Source: Q with Tom Power
Chris Jericho has always been willing to publicly and privately dole out praise for Vince McMahon. In his latest book, No Is A Four Letter Word, Jericho writes a lot about what he's learned from McMahon over the years. He stopped by Q with Tom Power and discussed his respect for his boss.
"He's a very unique character, he's a billionaire that's built this. Even if you don't know Vince you know the WWE or the WWF, he's built this entire empire, a mainstay in the fabric of pop culture in the world and will be, WWE will never go away," Jericho said. "He's a billionaire, he's a genius, interesting, lots of different dichotomies within that guy. He will never write a book I don't think, he doesn't like talking about himself, but I do. He's one of my favorite characters in the world, I love writing about him."
As with any boss-employee relationship, Jericho admitted there have been ups and downs. But he said he's willing to do things he doesn't want to because he respects McMahon's authority.
"I've worked with him for 17 years, he's my boss. You don't always love your boss," Jericho said. "Tell me somebody that's been working somewhere for a long time that's had nothing but wine and roses with their boss, and I'll tell you that you're probably lying. He's in charge, sometimes I have to do things I don't want to do because he is the boss. I trust him, but even sometimes if I don't, I have no choice. He's the boss, either I do it or I quit."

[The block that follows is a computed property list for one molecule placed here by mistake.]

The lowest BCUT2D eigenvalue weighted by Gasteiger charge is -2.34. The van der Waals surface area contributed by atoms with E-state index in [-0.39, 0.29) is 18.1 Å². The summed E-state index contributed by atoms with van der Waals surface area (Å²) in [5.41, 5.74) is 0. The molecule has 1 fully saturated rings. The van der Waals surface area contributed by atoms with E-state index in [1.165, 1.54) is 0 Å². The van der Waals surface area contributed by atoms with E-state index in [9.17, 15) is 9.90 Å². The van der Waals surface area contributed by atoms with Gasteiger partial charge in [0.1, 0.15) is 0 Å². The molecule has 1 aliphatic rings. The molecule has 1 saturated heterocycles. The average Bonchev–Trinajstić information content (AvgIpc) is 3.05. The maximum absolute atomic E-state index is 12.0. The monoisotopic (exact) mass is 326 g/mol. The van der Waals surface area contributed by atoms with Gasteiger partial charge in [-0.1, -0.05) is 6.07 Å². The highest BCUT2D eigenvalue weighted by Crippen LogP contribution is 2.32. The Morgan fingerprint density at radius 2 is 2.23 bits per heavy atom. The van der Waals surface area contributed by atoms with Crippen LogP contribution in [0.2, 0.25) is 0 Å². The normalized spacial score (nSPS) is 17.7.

Jericho said he trusts McMahon because he'd never force a wrestler to do something that would make them uncomfortable. He told a story about McMahon's work ethic, which is even greater than his own.
"There's nothing that he would ask you to do that he wouldn't do himself," Jericho said. "We were in Orlando doing a show, I had to do press in New York early in the morning. He had me come on his private jet, we flew from Orlando to New York, had some drinks, listened to some tunes, had a great time, landed at 4:30, both drunk. He goes, 'What are you doing?' I was going home to pass out because I had to get up at 6:30 for press. He goes, 'I'm going to the gym, come with me.' I'm like, 'I'm not going to the gym at 4:30, what's wrong with you?' He's like, 'I have to go to work.' 'So do I.' And I get a text when I wake up the next morning at 6:30, super-hungover feeling like crap, from my 72-year-old boss who's bench-pressing 275 pounds giving me the fingerů That's him, he just works, and it rubs off on you."
Jericho said McMahon has fostered a culture in WWE that has eliminated all prima donna behavior. He said wrestlers know they have to do their jobs or they won't be successful in the business.
"Vince McMahon's way of doing things is, there's no prima donnas allowed," Jericho said. "You get the job done, you go do the press that needs to be done, you do the meet-and-greets that need to be done, you do the due diligence for your character, you train, you stay in shape, and that's part of your job. If you can't do that, you won't last and you won't make it to the topů You don't last, not anymore. Reality will strike you very quickly when you end up being the opening-match jobber to The Tulip or Funaki or whoever they bring in."